IT professionals are embracing high-performance solid-state disks to support growing data storage demands driven by cloud computing and analytics technologies, a survey by technology giant IBM revealed. More than half (57 percent) of the customers surveyed responded that their organizations need to develop a new storage approach to manage future growth. The survey of 250 U.S. IT professionals in decision-making positions was conducted by Zogby International in August 2011 on behalf of IBM.
More than two-fifths (43 percent) of IT decision makers say they have plans to use solid-state drive (SSD) technology in the future or are already using it. Speeding delivery of data was the motivation behind 75 percent of respondents who plan to use or already use SSD technology. Those survey respondents who are not currently using SSD said cost was the reason (71 percent).
IBM said the survey demonstrates a need for a new class of storage that can expand the market for SSDs by combining increased data delivery with lower costs and other benefits.
The survey also found that 43 percent of the respondents say they are concerned about managing "big data" and about a third of all respondents (32 percent) said they either plan to switch to more cloud storage in the future or currently use cloud storage. Nearly half (48 percent) say they plan on increasing storage investments in the area of virtualization, cloud (26 percent) and flash memory/solid state (24 percent) and analytics (22 percent). In addition, the survey found 38 percent of respondents said their organization's storage needs are growing primarily to drive business value from data. Adhering to government compliance and regulations that require organizations to store more data for longer-sometimes up to a decade-was also a leading factor (29 percent).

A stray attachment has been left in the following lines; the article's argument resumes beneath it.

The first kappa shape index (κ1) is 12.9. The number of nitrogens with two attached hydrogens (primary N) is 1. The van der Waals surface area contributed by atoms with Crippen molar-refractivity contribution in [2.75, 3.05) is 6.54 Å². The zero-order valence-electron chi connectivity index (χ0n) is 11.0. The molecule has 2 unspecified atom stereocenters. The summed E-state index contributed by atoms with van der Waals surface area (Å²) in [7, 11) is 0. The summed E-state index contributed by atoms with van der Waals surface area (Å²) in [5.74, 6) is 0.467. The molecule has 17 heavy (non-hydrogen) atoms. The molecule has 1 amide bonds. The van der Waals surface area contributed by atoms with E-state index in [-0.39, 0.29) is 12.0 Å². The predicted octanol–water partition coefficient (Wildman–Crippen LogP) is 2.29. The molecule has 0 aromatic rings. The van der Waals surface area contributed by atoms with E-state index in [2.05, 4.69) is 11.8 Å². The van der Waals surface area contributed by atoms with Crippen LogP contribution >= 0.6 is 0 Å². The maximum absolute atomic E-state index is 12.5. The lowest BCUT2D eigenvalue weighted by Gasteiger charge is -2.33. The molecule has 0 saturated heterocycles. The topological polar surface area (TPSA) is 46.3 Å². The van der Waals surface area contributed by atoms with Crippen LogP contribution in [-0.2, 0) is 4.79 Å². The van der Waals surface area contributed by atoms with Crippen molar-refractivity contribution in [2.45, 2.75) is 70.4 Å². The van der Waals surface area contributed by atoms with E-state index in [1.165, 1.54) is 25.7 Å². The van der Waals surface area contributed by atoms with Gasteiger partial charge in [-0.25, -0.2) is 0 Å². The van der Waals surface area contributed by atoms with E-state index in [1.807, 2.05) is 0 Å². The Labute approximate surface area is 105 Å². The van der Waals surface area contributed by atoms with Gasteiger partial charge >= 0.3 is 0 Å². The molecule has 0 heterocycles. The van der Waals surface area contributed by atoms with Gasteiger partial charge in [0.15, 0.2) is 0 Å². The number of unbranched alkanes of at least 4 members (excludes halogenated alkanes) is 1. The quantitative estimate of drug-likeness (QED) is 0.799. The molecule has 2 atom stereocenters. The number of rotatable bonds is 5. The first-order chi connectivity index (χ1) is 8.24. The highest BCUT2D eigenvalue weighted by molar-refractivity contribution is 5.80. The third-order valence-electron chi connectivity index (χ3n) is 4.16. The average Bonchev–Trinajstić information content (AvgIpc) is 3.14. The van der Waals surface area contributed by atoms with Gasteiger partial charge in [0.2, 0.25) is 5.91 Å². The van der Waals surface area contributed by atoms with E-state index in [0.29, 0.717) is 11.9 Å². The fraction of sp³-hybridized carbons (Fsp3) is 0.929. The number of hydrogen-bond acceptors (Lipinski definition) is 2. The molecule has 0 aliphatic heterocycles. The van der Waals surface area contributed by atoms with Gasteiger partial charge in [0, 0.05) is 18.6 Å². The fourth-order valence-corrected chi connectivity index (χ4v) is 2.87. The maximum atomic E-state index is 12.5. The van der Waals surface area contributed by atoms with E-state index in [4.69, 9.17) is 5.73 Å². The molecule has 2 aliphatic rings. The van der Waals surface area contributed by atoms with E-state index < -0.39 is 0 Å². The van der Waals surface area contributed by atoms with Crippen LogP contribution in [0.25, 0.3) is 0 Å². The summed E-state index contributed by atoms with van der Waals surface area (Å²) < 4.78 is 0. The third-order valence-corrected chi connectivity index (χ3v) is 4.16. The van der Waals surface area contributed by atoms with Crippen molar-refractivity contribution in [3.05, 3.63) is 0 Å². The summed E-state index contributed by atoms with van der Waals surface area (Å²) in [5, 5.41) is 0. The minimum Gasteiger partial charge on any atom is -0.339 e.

"Technology shifts and market forces are fundamentally changing the composition and design of storage systems," said Bruce Hillsberg, director of storage systems for IBM Research Almaden. "Evolving current storage technologies alone would not answer customers' diverse and rising data storage demands. We're constantly researching new materials and processes to extend existing storage technologies and get ahead of the performance and capacity requirements of future systems."
As part of its solid-state research, IBM Research invented a technology that makes it possible for clients to intelligently manage data in tiers. IBM's Easy Tier technology automatically moves the most active data (such as credit card transactions) to faster SSDs to prioritize and provide access to data for emerging workloads like analytics. The system moves secondary data (less urgent data to be saved, for example, for regulatory requirements) to more cost-effective storage technologies. This is a technology designed to prevent what IBM characterizes as "SSD sprawl" or the overuse of the technology.